The streets in the city centre are hung with as yet unlit frosted stars indicating a blaze of cheer soon to light our way as the nights draw in. In the shop windows, faceless cardboard dummies draped with dreary displays of school uniforms and drab winter coats have been replaced by elegant models wearing jewel-coloured velvet frocks, fake fur shrugs and sparkly stockings, while plum puddings, chocolate snowmen and crackers of both the edible and the frivolous variety have started creeping onto the supermarket shelves; any day now, I know I’ll be greeted by the sound of Roy Wood wishing such frothy frippery could be part of an everyday routine as I walk through the door. Bring it on! As far as I’m concerned, Christmas can’t come soon enough.
Of all the weary adages spouted by people who don’t know what to talk about, the one regarding Christmas coming earlier every year is, to my mind, the most tedious, unimaginative drone of all. Christmas does, of course, fall on exactly the same date every year, and the commercial calendar adheres to the festive kick start date with precise regularity. To be fair to the fat cats, they never really start whispering the C-word much before the clocks turn back - and they never did. Even in the days before Halloween represented a lucrative cash cow all of its own, the mercantile merriment started in mid-October and has yet to be usurped by the green face paint and mechanically-lit pumpkins that in themselves bring a flourish of novelty to the otherwise prosaic shopping experience.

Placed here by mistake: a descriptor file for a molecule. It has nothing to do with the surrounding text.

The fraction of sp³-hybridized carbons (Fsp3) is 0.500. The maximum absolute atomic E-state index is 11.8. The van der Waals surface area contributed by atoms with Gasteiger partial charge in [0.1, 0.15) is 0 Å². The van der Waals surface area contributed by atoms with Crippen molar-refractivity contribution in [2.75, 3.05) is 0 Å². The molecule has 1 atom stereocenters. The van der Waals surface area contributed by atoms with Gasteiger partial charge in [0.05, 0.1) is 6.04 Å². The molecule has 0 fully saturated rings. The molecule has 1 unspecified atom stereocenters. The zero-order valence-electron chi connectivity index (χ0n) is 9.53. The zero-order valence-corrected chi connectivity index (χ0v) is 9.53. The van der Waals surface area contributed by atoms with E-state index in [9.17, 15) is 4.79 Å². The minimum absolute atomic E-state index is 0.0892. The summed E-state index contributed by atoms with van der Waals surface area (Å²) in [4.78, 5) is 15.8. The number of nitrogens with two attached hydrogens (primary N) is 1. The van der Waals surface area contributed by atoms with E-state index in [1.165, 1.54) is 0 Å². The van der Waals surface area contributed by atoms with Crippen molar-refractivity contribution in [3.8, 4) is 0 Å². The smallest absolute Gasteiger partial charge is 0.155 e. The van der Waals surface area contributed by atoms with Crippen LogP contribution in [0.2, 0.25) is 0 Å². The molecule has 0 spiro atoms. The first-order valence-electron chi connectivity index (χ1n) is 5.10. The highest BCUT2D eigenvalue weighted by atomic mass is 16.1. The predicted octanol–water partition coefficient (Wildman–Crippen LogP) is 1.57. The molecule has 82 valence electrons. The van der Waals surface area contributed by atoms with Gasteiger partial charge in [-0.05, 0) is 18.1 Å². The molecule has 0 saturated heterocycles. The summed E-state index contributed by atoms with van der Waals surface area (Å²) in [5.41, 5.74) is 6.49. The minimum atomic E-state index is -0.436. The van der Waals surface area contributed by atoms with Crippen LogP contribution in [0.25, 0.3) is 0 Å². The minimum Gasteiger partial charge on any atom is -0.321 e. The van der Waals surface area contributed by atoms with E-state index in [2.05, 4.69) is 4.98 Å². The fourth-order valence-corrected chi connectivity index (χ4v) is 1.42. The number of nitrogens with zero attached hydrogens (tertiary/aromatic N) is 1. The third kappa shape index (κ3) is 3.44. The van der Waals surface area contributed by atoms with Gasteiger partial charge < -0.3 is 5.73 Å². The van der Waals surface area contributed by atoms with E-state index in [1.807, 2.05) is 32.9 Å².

But on a less pedantic note, why do so many people put so much energy into hating the fact that, for an average of around 10 weeks of a 52 week allocation, we’re subjected to a far less subtle but substantially prettier marketing campaign than we are all year round? Come the start of November, the very same folk who dominate dinner parties with dull, lengthy debates about buy-to-rent properties, interest-free credit cards and the pros and cons of price comparison checkers are talking about the Christmas campaign as though they’ve never noticed the presence of a shop, TV advert or inflated price tag in their lives. How does a big red bow stuck to the corner of the 31” HD flatscreen TV that they secretly covet or on a box containing the latest toy suddenly turn these already unnecessary fripperies into wildly offensive representations of capitalism and greed? Far from being the arch social commentators they think they’re showing themselves to be by spouting all the cynical anti-Christmas clichés they can muster, all the noël naysayers really do is show themselves for the gullible fools - part Grinch, part green eyed monster - that they really are. Nobody is ever forced to go shopping and marketing campaigns, however pernicious, only make you feel obliged to spend, spend, spend of you’re stupid, stupid, stupid enough to do so. Anybody can choose to ignore the bright lights, the tinsel and the flashing reindeers that dominate the urban landscape, and wear earmuffs to block out the sound of Noddy Holder bellowing the inevitable if they so wish. But what a waste of a free-for-all frivolity that would be! By cherishing the cheer and allowing a little sparkle into your soul before the inevitable January blues bring the UK back down to earth again with a tedious thud, the miserable, dreary state of UK business as usual is transformed into a winter wonderland all the way through to the January sales. And who’ll be first in the queue when the leftover tat gets reduced to half price? The very same Scrooges who dissed public displays of greed in the first place. But before all that, the 70 days of Christmas are upon us; in my opinion, they can never come too early...or last long enough.